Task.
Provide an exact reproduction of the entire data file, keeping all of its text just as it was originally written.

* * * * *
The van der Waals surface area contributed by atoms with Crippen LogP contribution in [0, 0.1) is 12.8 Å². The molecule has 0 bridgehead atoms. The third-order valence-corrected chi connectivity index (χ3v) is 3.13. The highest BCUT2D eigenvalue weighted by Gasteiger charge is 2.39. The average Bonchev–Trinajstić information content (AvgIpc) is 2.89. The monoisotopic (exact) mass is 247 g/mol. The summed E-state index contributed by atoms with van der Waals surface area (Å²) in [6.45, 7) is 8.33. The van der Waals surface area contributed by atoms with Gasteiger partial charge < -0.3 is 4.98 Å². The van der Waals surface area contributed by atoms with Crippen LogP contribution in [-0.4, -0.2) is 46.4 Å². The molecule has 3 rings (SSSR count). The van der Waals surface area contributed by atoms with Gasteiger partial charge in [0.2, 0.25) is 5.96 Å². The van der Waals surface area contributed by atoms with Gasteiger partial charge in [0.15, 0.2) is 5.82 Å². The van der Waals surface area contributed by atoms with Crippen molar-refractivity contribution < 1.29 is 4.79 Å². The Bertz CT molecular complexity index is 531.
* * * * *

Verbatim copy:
The van der Waals surface area contributed by atoms with Crippen LogP contribution in [0, 0.1) is 12.8 Å². The molecule has 0 bridgehead atoms. The third-order valence-corrected chi connectivity index (χ3v) is 3.13. The highest BCUT2D eigenvalue weighted by Gasteiger charge is 2.39. The average Bonchev–Trinajstić information content (AvgIpc) is 2.89. The monoisotopic (exact) mass is 247 g/mol. The summed E-state index contributed by atoms with van der Waals surface area (Å²) in [6.45, 7) is 8.33. The van der Waals surface area contributed by atoms with Gasteiger partial charge < -0.3 is 4.98 Å². The van der Waals surface area contributed by atoms with Crippen LogP contribution in [-0.4, -0.2) is 46.4 Å². The molecule has 3 rings (SSSR count). The van der Waals surface area contributed by atoms with Gasteiger partial charge in [0.2, 0.25) is 5.96 Å². The van der Waals surface area contributed by atoms with Gasteiger partial charge in [0.15, 0.2) is 5.82 Å². The van der Waals surface area contributed by atoms with Crippen molar-refractivity contribution < 1.29 is 4.79 Å². The Bertz CT molecular complexity index is 531.